SC-04 Applied Concepts in Fractured Reservoirs
American Association of Petroleum Engineers (AAPG)
Saturday, 25 September – Sunday, 26 September 2021, 8:00 a.m.–5:00 p.m. | Denver, Colorado
Who Should Attend
Geologists, Engineers, and Students
Geologists who need to characterize and understand fracture systems and their effects on reservoir permeability from core and outcrops, who need to be able to differentiate between natural and induced fractures in cores, and who would like to be able to predict the effects of lithology on fracturing.
Engineers who want to understand fracture permeability in relationship to the in situ stress system, the interaction of natural fractures with hydraulic stimulation fractures, and the important differences between extension and shear fractures in controlling individual fracture permeability and the interconnectivity of fracture networks.
- Different fracture types have different effects on reservoir permeability.
- Not all fractures are effective in enhancing reservoir permeability.
- Fracture types can vary by lithology within the same structural setting.
- Fracture types can vary by structural setting within the same lithology.
- Fracture permeability can be sensitive to changes in the in situ stress during production.
- Recognizing fracture type in the small sampling of a reservoir offered by core can provide a conceptual model differentiating radial from anisotropic drainage.
- The interaction of natural fractures with hydraulic stimulation fractures depends on fracture type and orientation relative to the in situ stresses.
- The student will obtain insights into fracture mechanics and the origins of fractures, and use those concepts in a very applied sense to instill an understanding of natural fractures and their potential effects on reservoirs.
- Students will come away from the course with an appreciation of the wide range of structures that fall under the basket term “fracture”.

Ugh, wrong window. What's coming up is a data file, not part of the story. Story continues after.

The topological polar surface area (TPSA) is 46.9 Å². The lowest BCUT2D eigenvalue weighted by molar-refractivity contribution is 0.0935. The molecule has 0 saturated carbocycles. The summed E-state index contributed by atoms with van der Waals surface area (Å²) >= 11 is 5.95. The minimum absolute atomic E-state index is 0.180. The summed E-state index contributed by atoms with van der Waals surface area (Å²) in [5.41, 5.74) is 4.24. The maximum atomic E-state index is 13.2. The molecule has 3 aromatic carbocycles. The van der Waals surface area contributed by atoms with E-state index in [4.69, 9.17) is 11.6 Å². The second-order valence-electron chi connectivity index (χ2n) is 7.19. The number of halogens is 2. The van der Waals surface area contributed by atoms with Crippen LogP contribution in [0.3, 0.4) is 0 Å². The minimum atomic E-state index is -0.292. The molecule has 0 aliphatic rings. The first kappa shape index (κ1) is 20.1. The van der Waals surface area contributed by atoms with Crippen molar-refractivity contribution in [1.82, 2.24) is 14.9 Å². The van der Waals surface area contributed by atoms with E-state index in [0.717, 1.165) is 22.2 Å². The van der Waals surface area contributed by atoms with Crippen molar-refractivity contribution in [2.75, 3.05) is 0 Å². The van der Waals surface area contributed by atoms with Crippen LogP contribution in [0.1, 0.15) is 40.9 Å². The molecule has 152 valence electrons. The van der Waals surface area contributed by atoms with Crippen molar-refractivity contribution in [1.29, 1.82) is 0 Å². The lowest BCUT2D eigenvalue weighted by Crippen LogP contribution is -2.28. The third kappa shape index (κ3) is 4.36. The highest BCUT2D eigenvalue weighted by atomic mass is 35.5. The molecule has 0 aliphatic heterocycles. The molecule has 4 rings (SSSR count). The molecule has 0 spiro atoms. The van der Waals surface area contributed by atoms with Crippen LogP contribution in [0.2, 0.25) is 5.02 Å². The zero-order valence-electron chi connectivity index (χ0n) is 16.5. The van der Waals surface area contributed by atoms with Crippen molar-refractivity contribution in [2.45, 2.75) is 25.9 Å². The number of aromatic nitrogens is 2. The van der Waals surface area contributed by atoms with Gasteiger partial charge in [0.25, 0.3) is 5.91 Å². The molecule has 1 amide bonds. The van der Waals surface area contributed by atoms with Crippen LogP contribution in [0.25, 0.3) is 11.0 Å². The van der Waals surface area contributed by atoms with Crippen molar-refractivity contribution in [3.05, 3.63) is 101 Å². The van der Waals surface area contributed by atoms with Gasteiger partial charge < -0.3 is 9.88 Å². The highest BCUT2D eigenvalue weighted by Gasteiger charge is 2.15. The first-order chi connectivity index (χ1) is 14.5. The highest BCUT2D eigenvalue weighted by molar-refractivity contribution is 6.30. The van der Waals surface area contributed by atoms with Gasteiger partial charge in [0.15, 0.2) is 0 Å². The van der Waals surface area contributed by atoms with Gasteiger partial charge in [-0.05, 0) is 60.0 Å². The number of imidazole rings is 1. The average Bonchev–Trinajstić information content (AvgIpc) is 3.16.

This is a hands-on class anchored with a 65-piece teaching collection of natural and induced fractures in core that students will work with during class exercises. The class provides insights into fracture mechanics and the origins of fractures, and uses those concepts in a very applied sense to instill an understanding of natural fractures and their potential effects on permeability and fluid flow. This has direct applications to the petroleum, geothermal, CO2 sequestration and environmental industries.
Discussions, lectures and exercises include differentiating fractures by type and the effects of different fracture types on reservoir permeability, and the fracture types expected in different structural domains and reservoirs. Course modules also include how to differentiate natural from induced fractures in cores and the use of image logs and their calibration with core. We will also discuss the interactions between natural fractures, in situ stresses, and stimulation fractures.
Students will come away from the class with an appreciation of the wide range of structures that fall under the basket term “fracture”, and an understanding that different fracture types do not have the same effect on hydrocarbon reservoirs.
- Professionals: $700
- Students: $350
- 25 People
Colorado Convention Center
700 14th St